Manufacturing Scientific Uncertainty
For decades, the tobacco industry manufactured more than just cigarettes. While aggressively marketing tobacco products, they also waged a successful public relations campaign designed to create uncertainty about the destructive and lethal characteristics of their products. Though discovery of these efforts has come too late for many tobacco smokers, documents unearthed in lawsuits have revealed concerted efforts to avoid the imposition of government regulation by attacking public health science and scientists.
There are few scientific challenges more complex than understanding the causes of disease in humans. Scientists cannot feed toxic chemicals to people, for example, to see what doses cause cancer. Instead, scientists must harness the “natural experiments” in which exposures have already occurred.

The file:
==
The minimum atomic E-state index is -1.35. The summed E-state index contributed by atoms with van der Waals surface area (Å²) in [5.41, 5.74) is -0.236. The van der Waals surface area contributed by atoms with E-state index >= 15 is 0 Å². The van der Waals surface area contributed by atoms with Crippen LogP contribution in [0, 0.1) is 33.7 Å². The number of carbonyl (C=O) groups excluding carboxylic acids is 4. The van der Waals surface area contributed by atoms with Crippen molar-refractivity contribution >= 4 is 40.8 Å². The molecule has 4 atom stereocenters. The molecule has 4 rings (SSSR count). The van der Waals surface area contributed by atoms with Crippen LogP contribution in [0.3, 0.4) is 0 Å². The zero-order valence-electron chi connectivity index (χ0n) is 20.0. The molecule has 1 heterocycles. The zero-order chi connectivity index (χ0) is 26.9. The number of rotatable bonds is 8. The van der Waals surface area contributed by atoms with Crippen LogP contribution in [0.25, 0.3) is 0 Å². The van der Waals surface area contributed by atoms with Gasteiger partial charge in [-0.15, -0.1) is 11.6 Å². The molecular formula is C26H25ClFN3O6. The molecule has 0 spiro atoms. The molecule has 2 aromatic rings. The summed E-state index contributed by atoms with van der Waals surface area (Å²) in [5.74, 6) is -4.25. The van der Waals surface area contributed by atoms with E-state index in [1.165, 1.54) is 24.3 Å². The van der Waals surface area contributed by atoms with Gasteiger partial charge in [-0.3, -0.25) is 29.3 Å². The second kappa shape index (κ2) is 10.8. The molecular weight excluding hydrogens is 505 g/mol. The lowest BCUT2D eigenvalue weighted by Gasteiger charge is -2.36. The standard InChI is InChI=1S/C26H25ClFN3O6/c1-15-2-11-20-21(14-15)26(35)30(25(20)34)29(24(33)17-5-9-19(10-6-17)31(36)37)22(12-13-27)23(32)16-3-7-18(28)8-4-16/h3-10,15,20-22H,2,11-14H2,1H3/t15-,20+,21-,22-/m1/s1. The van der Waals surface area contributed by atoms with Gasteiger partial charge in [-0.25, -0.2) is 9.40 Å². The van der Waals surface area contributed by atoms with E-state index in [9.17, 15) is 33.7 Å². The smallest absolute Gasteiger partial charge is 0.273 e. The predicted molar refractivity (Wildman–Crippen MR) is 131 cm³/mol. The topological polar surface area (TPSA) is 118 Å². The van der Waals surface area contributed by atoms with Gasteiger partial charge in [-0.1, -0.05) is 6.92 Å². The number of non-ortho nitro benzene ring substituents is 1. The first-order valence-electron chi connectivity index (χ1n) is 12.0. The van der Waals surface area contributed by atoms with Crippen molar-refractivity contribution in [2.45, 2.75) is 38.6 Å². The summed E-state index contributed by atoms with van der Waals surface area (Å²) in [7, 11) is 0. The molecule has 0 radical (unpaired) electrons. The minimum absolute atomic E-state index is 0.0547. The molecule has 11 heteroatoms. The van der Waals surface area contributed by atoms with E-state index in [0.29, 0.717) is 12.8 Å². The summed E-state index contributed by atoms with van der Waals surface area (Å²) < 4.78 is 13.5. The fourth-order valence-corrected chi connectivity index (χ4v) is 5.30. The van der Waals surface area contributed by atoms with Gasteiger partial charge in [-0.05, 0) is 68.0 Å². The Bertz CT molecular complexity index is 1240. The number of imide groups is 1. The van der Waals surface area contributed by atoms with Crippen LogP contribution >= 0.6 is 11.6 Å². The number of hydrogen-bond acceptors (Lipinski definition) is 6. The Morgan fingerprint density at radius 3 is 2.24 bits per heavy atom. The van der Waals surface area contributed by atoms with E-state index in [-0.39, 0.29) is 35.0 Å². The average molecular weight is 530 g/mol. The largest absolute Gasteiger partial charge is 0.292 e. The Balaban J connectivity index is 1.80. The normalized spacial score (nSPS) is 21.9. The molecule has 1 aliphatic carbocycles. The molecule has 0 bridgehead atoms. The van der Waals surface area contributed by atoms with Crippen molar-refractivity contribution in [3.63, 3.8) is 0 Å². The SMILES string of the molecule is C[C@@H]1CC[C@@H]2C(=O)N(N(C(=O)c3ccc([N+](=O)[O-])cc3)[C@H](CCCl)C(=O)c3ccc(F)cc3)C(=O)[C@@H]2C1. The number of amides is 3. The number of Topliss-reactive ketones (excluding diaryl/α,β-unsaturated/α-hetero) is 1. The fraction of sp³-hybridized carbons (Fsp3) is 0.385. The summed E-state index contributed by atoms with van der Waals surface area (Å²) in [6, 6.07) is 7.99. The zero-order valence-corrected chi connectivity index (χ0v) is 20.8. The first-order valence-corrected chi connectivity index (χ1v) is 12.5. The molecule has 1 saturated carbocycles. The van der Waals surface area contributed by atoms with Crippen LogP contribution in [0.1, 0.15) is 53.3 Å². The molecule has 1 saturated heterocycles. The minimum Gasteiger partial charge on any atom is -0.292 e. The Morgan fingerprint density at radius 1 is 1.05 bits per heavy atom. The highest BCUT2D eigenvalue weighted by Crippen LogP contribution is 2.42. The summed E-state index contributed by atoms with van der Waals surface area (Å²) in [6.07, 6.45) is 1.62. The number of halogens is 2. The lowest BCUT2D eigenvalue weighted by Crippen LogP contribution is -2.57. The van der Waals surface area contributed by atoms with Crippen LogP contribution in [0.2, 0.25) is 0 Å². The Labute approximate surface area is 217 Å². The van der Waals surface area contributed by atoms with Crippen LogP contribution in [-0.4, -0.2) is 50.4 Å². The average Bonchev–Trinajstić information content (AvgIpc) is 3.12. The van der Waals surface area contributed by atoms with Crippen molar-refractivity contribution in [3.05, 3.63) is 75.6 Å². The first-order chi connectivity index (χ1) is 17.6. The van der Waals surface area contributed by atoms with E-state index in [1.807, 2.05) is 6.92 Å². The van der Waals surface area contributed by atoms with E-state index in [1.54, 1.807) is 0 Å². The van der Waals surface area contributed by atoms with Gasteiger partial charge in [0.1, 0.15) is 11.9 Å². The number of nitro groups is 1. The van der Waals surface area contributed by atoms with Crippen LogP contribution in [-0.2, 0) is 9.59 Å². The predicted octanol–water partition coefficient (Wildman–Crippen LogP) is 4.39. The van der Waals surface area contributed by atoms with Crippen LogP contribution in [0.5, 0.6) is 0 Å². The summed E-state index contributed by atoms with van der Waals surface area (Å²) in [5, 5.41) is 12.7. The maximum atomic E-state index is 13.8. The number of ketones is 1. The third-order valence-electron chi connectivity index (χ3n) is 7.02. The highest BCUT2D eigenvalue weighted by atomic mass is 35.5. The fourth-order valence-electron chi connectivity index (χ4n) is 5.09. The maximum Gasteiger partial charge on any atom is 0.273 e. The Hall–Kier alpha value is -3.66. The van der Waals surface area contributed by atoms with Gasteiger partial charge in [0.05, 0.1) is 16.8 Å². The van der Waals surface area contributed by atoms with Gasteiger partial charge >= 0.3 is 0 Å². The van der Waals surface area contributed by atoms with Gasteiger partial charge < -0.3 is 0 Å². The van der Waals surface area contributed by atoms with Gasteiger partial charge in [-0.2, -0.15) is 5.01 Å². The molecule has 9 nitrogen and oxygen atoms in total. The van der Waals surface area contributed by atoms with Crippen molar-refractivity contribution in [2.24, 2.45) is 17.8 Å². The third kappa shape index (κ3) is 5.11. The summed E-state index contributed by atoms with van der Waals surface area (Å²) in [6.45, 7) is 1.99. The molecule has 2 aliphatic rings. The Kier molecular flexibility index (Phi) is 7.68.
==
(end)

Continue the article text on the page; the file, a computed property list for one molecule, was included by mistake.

To be sure, in the laboratory, scientists use animals in controlled experimental conditions to investigate the workings of toxic agents. But, like epidemiological evidence, laboratory studies have many uncertainties, and scientists must extrapolate from study-specific evidence to make judgments about causation and recommend protective measures. Absolute certainty is rarely an option.
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